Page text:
By misinterpreting and attacking the nuanced areas of the opposition’s argument, one is able to elevate his own argument while degrading that of the opposition’s. Even when an argument is sound and logical, if it contains a single unclear phrase open to interpretation that is followed by critical mockery, it appears inconsequential and foolish to an audience. Such is the case in an exchange between Richard Seaver, the Executive Vice President of the Grove Press publishing company, and Ira Herbert, an executive of Coca-Cola, regarding their common use of the marketing slogan, “it’s the real thing”. Herbert’s argument is innately logical but poorly supported and executed. Herbert has no legal standpoint; he did not state that the slogan …show more content…
He maintains a conscious naivety by using derisive underlying sarcasm masked by tactful verbal articulation in response to the authoritative and condescending tone of Herbert's letter, which allows for a persuasive and entertaining argument. Though Seaver uses humor to establish his purpose, he maintains the mutual respect between the two parties, despite him believing the conflict to be childlike and absurd. Since Herbert’s argument can be interpreted in multiple ways, Seaver attacks a fallacious interpretation of Herbert’s argument: the reason he is against the two companies using the same slogan is because consumers will be unable to tell the physical difference between a book and a beverage. Seaver says that “in order to avoid confusion between the respective products due to the slogan, each sales personnel is to make sure that what the customer wants is the book, rather than a Coke,” and adds that he fears “those who read (his) ad may well tend to go out and buy a Coke rather than (his) book.” Seaver also recognizes that Herbert cannot use the threat of the law and therefore ironically mentions his “strong sentiments concerning the First Amendment” and willingness to “defend to the death” Herbert’s right to use the slogan, even though his response was intended to regard his own rights. This ridicule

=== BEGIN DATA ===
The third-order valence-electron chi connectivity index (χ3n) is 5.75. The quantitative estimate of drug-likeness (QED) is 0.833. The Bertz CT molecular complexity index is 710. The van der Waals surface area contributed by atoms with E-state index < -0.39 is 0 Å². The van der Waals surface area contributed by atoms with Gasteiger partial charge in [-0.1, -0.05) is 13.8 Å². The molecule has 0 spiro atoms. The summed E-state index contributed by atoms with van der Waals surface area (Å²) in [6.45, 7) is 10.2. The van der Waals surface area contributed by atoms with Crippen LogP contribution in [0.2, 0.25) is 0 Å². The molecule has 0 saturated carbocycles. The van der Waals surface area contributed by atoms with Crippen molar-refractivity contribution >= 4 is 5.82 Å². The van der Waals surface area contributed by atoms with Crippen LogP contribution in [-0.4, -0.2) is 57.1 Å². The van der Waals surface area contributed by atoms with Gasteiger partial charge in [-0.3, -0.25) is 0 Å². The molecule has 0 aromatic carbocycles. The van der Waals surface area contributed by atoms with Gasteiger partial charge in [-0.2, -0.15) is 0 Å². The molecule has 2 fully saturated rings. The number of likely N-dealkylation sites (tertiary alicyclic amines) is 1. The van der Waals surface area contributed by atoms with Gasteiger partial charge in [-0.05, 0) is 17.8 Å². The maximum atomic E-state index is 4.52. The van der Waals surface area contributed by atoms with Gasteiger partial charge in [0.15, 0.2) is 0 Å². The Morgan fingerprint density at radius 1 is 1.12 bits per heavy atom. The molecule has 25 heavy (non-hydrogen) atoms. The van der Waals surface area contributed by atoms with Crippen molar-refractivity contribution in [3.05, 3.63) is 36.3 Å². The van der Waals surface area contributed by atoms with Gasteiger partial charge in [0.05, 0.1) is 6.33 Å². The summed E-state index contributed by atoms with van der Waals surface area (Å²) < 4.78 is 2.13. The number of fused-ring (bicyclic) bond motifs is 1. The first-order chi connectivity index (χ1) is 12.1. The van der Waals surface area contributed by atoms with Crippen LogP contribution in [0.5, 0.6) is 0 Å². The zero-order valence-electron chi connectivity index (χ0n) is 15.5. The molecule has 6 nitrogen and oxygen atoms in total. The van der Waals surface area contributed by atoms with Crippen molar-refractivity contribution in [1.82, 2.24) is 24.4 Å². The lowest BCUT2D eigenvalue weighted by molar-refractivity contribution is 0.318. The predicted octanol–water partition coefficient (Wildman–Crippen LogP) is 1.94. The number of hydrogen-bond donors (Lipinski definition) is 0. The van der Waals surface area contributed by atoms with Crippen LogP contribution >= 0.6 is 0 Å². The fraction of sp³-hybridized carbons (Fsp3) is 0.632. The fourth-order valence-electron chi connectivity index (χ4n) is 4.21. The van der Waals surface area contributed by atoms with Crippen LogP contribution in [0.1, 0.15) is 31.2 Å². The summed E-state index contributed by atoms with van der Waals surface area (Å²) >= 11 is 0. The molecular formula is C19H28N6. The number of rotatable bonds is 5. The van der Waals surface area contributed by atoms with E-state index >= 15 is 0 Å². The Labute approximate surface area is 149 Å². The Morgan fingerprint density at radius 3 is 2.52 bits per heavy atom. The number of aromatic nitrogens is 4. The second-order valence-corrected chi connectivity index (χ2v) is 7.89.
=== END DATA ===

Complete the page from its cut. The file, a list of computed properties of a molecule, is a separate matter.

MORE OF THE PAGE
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He doesn’t view it as a serious problem and implied that coca cola and the printing press are nothing alike and they have had a “far more direct and deadly threat” before with another book. Even thought, Seaver’s letter was full of sarcasm and insults he has a more persuasive argument. Ira C. Herbert and Richard Seaver used different rhetorical devices and strategies to argue the same subject. Herbert uses historical facts to strengthen his argument while Seaver relied on Sarcasm and mockery.
Herbert addresses the problem of using the slogan with association of the book as there will "be a likelihood of confusion" as there is a "connection with our respective products" ( Herbert ,9-11.) Herbert brought the flawed idea that people would confuse the book and Coca Cola as they have the same slogan. However, Seaver counteracts this with verbal irony saying that the public would "mistake a book by a Harlem schoolteacher for a six-pack of Coca Cola" (Seaver,5-6.) Seaver distinguishes the flaw of Herbert's argument as people would not connect the two products even if they had the same slogan. This proves Herbert's argument as logically incorrect as the public would be able to tell which product is sponsored by which company, Coca Cola sodas by the Coca Cola Company and the Diary of a Harlem Schoolteacher by the Grove